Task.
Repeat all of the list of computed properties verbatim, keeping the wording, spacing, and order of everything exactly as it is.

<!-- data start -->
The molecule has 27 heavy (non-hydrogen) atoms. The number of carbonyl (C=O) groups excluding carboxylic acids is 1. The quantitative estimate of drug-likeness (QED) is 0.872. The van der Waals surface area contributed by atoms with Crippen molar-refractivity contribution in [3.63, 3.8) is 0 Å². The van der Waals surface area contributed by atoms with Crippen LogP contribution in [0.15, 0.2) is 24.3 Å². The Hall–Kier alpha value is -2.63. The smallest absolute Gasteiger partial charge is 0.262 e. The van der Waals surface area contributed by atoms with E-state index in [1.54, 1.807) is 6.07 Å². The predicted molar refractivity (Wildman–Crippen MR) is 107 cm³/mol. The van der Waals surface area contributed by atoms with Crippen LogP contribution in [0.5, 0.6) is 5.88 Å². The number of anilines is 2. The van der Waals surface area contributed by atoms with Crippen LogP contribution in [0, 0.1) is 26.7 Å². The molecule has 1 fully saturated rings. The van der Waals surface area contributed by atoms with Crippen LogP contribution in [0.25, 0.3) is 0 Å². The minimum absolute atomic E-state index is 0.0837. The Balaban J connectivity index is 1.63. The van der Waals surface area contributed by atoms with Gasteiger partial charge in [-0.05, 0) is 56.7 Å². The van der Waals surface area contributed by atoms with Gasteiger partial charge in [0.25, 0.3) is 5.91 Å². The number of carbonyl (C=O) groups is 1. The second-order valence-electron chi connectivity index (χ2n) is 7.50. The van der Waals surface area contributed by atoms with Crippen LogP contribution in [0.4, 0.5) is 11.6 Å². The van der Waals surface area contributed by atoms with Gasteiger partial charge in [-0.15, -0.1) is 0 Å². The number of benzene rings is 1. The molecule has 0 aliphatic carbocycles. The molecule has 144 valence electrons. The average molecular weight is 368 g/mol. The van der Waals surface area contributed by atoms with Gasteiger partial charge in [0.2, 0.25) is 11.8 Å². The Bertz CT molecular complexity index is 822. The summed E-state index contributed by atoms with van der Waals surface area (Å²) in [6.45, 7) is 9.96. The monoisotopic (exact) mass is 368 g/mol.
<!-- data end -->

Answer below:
The molecule has 27 heavy (non-hydrogen) atoms. The number of carbonyl (C=O) groups excluding carboxylic acids is 1. The quantitative estimate of drug-likeness (QED) is 0.872. The van der Waals surface area contributed by atoms with Crippen molar-refractivity contribution in [3.63, 3.8) is 0 Å². The van der Waals surface area contributed by atoms with Crippen LogP contribution in [0.15, 0.2) is 24.3 Å². The Hall–Kier alpha value is -2.63. The smallest absolute Gasteiger partial charge is 0.262 e. The van der Waals surface area contributed by atoms with E-state index in [1.54, 1.807) is 6.07 Å². The predicted molar refractivity (Wildman–Crippen MR) is 107 cm³/mol. The van der Waals surface area contributed by atoms with Crippen LogP contribution in [0.5, 0.6) is 5.88 Å². The number of anilines is 2. The van der Waals surface area contributed by atoms with Crippen LogP contribution in [0, 0.1) is 26.7 Å². The molecule has 1 fully saturated rings. The van der Waals surface area contributed by atoms with Crippen LogP contribution in [0.25, 0.3) is 0 Å². The minimum absolute atomic E-state index is 0.0837. The Balaban J connectivity index is 1.63. The van der Waals surface area contributed by atoms with Gasteiger partial charge in [-0.05, 0) is 56.7 Å². The van der Waals surface area contributed by atoms with Gasteiger partial charge in [0.25, 0.3) is 5.91 Å². The number of carbonyl (C=O) groups is 1. The second-order valence-electron chi connectivity index (χ2n) is 7.50. The van der Waals surface area contributed by atoms with Crippen LogP contribution in [0.4, 0.5) is 11.6 Å². The van der Waals surface area contributed by atoms with Gasteiger partial charge in [-0.15, -0.1) is 0 Å². The number of benzene rings is 1. The molecule has 0 aliphatic carbocycles. The molecule has 144 valence electrons. The average molecular weight is 368 g/mol. The van der Waals surface area contributed by atoms with Gasteiger partial charge in [0.2, 0.25) is 11.8 Å². The Bertz CT molecular complexity index is 822. The summed E-state index contributed by atoms with van der Waals surface area (Å²) in [6.45, 7) is 9.96. The monoisotopic (exact) mass is 368 g/mol.